On Thursday, March 17, Eric Caine was freed from a maximum-security prison after spending twenty-five years behind bars for a double murder he did not commit. Caine’s release was ordered by a Cook County judge after Northwestern University journalism professor David Protess, director of the Medill Innocence Project, and his students uncovered evidence that Caine had been brutally beaten by a now-disgraced Chicago detective into confessing the crime. Caine was the twelfth wrongly convicted prisoner that Protess and his students help free from prison, including five from Death Row.
This month the Supreme Court also ruled in favor of another case the Medill Innocence Project has worked on, arguing that a death row inmate in Texas, Hank Skinner, has the right to sue under federal civil rights law to obtain access to DNA testing. Moreover, two weeks ago Protess’s work on wrongful convictions helped convince the state of Illinois to abolish the death penalty.
Yet when he should have been celebrating, Protess received some very bad news. On the same day Caine was released, John Lavine, dean of Northwestern’s Medill School of Journalism, curtly informed Protess that he would not be teaching his world-renowned investigative journalism class at Northwestern in the spring quarter. After thirty years of teaching, his career at Northwestern was seemingly over, with no explanation offered for why.
For the last three years, Protess has been locked in a prolonged battle with Chicago prosecutors after Cook County State’s Attorney Anita Alvarez unveiled an unprecedented subpoena demanding all the records of Protess and his students concerning the case of Anthony McKinney, who Protess alleges has been behind bars for nearly thirty-five years for a murder he did not commit. For the full backstory, read The Nation’s editorial from last year, “Stalling Justice.” After initially defending Protess, Northwestern abruptly turned against him last fall, siding with prosecutors on the subpoena and culminating in Lavine’s sudden suspension of him last week.
I took Protess’s class my senior year at Northwestern, in the spring of 2004, and worked on the McKinney case. I’ve closely watched this drama unfold and have been deeply disturbed by how prosecutors in Chicago, with a belated assist from my alma mater, have attacked our reporting and attempted to undermine the unbelievable work David has done over his career to reverse terrible instances of injustice. The wrongful imprisonment of McKinney, which nine successive teams of students at Medill worked to uncover, has been tragically ignored amidst the media sideshow.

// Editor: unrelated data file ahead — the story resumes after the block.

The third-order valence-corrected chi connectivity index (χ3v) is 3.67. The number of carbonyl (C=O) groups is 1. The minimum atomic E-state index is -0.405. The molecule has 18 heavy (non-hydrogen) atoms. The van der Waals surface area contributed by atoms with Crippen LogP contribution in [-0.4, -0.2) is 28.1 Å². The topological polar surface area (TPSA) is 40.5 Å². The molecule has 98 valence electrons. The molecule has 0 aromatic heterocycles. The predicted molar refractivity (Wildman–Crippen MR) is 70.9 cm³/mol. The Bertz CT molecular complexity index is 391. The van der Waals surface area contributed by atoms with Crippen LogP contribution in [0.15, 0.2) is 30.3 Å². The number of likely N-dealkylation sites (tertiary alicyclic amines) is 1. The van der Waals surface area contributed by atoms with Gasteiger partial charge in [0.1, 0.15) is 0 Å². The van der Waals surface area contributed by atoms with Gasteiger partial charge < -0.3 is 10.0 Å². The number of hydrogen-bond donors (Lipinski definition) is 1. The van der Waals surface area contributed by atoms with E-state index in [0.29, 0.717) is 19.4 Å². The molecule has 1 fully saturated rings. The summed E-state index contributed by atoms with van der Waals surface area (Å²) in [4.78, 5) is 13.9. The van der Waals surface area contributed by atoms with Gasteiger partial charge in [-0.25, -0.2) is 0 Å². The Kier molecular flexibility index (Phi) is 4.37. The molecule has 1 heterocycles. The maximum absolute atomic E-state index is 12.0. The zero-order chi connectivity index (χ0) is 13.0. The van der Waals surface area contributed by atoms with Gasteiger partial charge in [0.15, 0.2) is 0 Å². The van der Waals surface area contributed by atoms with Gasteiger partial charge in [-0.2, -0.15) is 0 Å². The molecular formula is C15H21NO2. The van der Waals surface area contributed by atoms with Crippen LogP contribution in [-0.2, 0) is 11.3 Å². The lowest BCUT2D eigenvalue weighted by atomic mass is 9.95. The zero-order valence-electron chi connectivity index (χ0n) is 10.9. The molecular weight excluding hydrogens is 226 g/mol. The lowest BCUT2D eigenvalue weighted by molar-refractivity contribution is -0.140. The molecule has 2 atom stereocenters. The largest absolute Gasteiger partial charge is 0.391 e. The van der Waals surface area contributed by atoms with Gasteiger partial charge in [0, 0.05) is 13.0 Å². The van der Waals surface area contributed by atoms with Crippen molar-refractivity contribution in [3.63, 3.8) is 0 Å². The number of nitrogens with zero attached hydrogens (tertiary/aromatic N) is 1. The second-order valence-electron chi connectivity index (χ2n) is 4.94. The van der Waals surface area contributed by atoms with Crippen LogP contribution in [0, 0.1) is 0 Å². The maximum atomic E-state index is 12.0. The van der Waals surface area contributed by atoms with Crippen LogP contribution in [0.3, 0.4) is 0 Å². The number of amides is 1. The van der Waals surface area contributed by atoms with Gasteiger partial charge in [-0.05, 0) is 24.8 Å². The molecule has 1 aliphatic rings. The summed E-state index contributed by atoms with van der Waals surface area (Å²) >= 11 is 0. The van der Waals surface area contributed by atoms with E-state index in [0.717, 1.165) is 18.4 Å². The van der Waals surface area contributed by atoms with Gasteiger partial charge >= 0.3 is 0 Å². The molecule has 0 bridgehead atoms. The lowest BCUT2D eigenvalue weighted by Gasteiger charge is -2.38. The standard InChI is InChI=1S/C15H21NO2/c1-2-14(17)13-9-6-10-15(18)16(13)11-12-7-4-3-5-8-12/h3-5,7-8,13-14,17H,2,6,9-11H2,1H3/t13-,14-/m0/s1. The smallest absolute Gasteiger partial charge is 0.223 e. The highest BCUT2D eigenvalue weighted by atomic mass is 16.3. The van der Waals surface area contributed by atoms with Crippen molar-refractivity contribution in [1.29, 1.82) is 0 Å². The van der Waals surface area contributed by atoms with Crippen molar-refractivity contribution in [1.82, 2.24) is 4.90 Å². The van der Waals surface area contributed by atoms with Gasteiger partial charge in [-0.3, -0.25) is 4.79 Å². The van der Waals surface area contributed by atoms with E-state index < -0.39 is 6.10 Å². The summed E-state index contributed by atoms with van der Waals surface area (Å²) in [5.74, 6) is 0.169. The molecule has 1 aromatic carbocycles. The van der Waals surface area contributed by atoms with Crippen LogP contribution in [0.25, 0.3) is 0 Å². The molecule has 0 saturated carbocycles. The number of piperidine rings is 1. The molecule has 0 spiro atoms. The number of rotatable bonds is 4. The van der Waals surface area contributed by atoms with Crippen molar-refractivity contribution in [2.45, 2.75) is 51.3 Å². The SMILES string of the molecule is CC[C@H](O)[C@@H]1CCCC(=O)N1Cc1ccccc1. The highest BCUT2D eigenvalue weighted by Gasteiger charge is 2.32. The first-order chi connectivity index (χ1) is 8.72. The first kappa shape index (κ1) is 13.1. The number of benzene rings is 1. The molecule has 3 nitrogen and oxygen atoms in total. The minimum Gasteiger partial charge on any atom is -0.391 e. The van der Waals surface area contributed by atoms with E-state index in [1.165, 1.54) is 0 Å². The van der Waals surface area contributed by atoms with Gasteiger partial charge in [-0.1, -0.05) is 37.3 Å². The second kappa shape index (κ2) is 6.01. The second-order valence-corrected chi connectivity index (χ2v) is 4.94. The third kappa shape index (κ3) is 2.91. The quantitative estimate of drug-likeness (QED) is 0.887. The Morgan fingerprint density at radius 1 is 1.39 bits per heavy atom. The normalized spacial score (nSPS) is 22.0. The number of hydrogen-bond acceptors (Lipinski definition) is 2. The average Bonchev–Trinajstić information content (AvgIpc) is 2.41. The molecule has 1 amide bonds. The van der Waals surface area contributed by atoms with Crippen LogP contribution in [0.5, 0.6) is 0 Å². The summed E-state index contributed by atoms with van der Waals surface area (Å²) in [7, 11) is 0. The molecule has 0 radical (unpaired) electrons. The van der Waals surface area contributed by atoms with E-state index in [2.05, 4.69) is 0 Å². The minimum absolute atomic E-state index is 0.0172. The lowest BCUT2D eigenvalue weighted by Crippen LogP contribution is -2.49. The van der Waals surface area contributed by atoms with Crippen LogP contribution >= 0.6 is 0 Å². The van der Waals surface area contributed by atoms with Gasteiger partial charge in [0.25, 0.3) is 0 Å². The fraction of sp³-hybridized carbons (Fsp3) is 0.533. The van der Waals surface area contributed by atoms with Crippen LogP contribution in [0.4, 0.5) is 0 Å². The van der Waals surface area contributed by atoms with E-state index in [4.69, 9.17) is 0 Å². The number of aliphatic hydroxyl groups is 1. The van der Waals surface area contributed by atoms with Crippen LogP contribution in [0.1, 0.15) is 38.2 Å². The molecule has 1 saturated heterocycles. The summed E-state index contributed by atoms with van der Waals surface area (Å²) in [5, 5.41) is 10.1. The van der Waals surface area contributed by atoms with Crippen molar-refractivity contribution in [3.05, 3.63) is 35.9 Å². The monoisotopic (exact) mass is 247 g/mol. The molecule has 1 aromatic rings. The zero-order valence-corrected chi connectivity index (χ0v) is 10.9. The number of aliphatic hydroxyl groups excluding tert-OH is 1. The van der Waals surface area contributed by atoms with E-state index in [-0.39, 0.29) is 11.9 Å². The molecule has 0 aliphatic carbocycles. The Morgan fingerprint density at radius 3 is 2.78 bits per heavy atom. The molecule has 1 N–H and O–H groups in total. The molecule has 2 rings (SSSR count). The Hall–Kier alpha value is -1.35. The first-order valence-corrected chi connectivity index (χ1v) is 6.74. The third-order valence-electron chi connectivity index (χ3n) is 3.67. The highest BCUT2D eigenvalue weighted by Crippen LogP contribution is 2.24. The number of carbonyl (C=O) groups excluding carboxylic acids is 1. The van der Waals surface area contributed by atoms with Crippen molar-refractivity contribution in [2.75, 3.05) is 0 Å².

As I’ve written before, Protess’s class was the highlight of my time at Medill and an unforgettably meaningful experience. My classmates and I were just 21 and 22 at the time, thrust into unfamiliar environs on the South Side of Chicago and elsewhere, trying to ferret out the facts of a murder that occurred before any of us were born. David's class, more than any other, taught me how to be a reporter, how to make difficult decisions in a quick and decisive manner and how to always strive for justice and empathy in my work. His unyielding commitment to this painstaking and often heartbreaking work was absolutely infectious.
Protess’s suspension from Medill raises very disturbing questions about the future of what has long been regarded as one of the country’s foremost journalism schools. “From day one in my conflict with the university, it was apparent there was virtually no appreciation for in-depth investigative reporting that serves a higher social good,” Protess told me. Just last week, Lavine, whose specialty is media marketing, successfully pushed to change the name of the school from the Medill School of Journalism to the Medill School of Journalism, Media, Integrated Marketing Communications (really rolls off the tongue). Many alumni, faculty and media critics scoffed at the name change, but it’s no laughing matter. When he became dean, Lavine spoke of “blowing up the whole curriculum” but, as Thomas Frank of Harper’s noted, “the only thing he seems to have blown up is the division between journalism and marketing.” During his time at Medill, Lavine is perhaps best known for allegedly fabricating student quotes in articles he wrote for the alumni magazine praising the school’s new marketing-centric curriculum.
It pains me to say this, as I’m a proud Medill alum, but Protess has become a casualty of a regime that now cares more about integrated marketing than serious investigative journalism. “The direction of the school and the direction of the work I’m doing are moving on opposite tracks,” he says. Techno-gadgetry now trumps hard-hitting reporting.
Over 230 Medill alumni have signed a petition supporting Protess and calling on Lavine to offer a detailed explanation for his abrupt removal. The students who were supposed to take Protess’s class in the spring unanimously asked for him to be immediately reinstated. Students and faculty alike are increasingly of the mind that Lavine, not Protess, should be the one to go.